Eluanbi Park was famous for its lighthouse built with a moat and loopholes for cannons to ward off Taiwan’s original inhabitants — protesting aborigines against Chinese invasion. It was built in 1882, but there were far better sights to see along the trails that criss-crossed the promontory.
In the 1950s a stone slab coffin was discovered from the Paleolithic period as well as other cultural relics which dated humans living in the area as far back as 6500 years. Although none of these relics were on site, as I walked along the trails I could imagine people once lived in some of the caves and under outcrops of rocks I passed.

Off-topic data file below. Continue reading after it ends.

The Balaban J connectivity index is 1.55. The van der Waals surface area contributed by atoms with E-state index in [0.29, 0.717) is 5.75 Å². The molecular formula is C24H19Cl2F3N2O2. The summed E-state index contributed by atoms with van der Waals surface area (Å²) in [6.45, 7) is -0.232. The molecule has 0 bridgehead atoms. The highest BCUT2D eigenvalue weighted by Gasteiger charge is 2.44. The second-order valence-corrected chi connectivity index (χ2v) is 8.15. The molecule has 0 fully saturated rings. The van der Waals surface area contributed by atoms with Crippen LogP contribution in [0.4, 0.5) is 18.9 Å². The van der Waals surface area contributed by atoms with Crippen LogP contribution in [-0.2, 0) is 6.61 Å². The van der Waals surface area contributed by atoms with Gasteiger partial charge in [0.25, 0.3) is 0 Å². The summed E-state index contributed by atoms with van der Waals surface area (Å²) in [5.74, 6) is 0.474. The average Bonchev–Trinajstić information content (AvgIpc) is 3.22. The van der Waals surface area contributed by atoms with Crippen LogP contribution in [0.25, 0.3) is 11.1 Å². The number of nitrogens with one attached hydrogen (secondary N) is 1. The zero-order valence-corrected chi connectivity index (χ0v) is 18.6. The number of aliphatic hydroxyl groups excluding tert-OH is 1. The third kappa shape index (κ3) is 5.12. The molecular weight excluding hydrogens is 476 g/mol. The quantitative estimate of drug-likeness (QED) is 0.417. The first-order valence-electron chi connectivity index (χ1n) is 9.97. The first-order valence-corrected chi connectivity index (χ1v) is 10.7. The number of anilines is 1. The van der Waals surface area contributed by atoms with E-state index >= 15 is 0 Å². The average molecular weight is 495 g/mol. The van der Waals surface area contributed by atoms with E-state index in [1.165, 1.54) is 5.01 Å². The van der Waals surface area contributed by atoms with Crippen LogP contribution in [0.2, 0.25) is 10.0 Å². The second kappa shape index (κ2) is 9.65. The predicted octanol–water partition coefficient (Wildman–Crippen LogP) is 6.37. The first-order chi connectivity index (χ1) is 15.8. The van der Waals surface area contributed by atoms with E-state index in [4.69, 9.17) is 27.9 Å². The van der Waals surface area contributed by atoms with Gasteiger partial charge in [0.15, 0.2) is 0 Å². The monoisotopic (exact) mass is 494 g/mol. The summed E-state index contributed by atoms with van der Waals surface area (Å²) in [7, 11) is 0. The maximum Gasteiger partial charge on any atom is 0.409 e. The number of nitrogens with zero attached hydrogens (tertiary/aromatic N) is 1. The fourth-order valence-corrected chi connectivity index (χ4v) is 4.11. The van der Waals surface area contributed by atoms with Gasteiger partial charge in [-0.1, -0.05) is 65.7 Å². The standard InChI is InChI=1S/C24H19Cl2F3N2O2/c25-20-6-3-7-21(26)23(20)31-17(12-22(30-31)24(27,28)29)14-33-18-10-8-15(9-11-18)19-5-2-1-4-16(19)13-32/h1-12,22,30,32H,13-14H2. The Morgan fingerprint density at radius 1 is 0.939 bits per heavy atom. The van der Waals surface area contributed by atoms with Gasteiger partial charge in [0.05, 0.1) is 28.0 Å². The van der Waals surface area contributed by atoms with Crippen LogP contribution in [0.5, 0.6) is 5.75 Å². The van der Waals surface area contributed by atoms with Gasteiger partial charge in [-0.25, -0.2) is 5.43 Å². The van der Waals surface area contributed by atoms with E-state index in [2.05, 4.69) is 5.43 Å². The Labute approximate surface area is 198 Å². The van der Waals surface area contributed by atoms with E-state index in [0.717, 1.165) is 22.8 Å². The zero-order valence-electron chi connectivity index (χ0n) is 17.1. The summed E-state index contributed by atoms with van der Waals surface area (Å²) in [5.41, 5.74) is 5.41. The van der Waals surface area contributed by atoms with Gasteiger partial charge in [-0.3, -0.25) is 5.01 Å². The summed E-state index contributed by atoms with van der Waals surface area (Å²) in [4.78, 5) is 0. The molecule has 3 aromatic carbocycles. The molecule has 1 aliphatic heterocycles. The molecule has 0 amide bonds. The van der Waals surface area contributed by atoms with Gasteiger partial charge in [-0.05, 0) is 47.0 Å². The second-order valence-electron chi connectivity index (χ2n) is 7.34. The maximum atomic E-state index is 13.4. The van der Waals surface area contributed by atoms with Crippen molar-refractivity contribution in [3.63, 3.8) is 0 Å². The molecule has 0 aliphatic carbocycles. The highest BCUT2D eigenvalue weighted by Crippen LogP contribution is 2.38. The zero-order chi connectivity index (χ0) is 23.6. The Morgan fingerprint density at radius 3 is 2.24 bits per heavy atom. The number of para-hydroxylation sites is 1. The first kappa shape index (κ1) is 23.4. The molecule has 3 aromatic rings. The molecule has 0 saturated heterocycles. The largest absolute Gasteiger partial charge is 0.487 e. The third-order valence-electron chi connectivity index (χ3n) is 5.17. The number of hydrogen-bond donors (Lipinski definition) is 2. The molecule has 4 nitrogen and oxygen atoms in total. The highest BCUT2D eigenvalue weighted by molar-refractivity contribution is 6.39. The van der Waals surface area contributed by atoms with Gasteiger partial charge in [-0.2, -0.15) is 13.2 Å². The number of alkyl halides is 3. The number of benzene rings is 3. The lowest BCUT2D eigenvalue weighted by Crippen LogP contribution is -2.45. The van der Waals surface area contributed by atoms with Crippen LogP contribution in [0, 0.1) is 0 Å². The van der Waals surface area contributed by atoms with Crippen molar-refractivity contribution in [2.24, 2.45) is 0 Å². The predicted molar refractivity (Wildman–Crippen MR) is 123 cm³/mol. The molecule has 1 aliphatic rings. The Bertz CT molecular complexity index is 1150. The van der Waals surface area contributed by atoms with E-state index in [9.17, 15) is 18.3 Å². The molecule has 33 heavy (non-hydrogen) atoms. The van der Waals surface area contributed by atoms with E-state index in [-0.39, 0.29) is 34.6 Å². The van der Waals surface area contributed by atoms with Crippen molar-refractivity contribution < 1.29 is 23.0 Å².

With over 200 different species of plants, and an abundance of rock formations such as Kissing Rock by the coast, this place proved to be more than I had expected.